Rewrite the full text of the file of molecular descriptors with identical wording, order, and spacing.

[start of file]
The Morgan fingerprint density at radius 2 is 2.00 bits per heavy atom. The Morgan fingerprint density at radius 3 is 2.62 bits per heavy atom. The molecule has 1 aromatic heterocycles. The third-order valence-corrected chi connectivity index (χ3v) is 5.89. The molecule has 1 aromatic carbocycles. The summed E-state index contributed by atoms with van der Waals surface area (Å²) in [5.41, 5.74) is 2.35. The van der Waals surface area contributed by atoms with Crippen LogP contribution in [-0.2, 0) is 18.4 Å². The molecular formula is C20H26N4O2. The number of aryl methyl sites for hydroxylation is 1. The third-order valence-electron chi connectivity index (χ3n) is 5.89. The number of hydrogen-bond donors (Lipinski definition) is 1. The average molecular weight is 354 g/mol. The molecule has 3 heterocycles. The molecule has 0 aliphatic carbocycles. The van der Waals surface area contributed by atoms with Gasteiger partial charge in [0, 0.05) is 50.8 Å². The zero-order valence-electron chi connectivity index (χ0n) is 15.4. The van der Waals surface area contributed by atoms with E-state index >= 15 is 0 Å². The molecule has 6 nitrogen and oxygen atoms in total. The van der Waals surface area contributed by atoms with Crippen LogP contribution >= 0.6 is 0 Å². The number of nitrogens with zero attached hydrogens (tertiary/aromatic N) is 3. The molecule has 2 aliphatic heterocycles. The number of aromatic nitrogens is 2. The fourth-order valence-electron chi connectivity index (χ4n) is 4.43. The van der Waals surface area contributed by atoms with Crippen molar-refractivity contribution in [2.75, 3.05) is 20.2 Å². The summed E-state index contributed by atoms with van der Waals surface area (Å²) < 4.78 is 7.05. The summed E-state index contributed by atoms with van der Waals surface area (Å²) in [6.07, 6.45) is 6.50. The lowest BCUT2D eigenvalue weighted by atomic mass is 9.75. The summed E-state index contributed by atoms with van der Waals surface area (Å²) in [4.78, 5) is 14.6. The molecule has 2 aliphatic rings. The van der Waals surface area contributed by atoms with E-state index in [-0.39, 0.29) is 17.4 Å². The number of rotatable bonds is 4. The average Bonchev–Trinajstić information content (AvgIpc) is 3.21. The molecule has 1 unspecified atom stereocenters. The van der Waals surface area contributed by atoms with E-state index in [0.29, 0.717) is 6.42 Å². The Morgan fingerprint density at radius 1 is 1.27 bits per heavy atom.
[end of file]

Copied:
The Morgan fingerprint density at radius 2 is 2.00 bits per heavy atom. The Morgan fingerprint density at radius 3 is 2.62 bits per heavy atom. The molecule has 1 aromatic heterocycles. The third-order valence-corrected chi connectivity index (χ3v) is 5.89. The molecule has 1 aromatic carbocycles. The summed E-state index contributed by atoms with van der Waals surface area (Å²) in [5.41, 5.74) is 2.35. The van der Waals surface area contributed by atoms with Crippen LogP contribution in [-0.2, 0) is 18.4 Å². The molecular formula is C20H26N4O2. The number of aryl methyl sites for hydroxylation is 1. The third-order valence-electron chi connectivity index (χ3n) is 5.89. The number of hydrogen-bond donors (Lipinski definition) is 1. The average molecular weight is 354 g/mol. The molecule has 3 heterocycles. The molecule has 0 aliphatic carbocycles. The van der Waals surface area contributed by atoms with Gasteiger partial charge in [0, 0.05) is 50.8 Å². The zero-order valence-electron chi connectivity index (χ0n) is 15.4. The van der Waals surface area contributed by atoms with E-state index >= 15 is 0 Å². The molecule has 6 nitrogen and oxygen atoms in total. The van der Waals surface area contributed by atoms with Crippen LogP contribution >= 0.6 is 0 Å². The number of nitrogens with zero attached hydrogens (tertiary/aromatic N) is 3. The molecule has 2 aliphatic heterocycles. The number of aromatic nitrogens is 2. The fourth-order valence-electron chi connectivity index (χ4n) is 4.43. The van der Waals surface area contributed by atoms with Crippen molar-refractivity contribution in [2.75, 3.05) is 20.2 Å². The summed E-state index contributed by atoms with van der Waals surface area (Å²) < 4.78 is 7.05. The summed E-state index contributed by atoms with van der Waals surface area (Å²) in [6.07, 6.45) is 6.50. The lowest BCUT2D eigenvalue weighted by atomic mass is 9.75. The summed E-state index contributed by atoms with van der Waals surface area (Å²) in [4.78, 5) is 14.6. The molecule has 2 aliphatic rings. The van der Waals surface area contributed by atoms with E-state index in [-0.39, 0.29) is 17.4 Å². The number of rotatable bonds is 4. The average Bonchev–Trinajstić information content (AvgIpc) is 3.21. The molecule has 1 unspecified atom stereocenters. The van der Waals surface area contributed by atoms with E-state index in [0.29, 0.717) is 6.42 Å². The Morgan fingerprint density at radius 1 is 1.27 bits per heavy atom.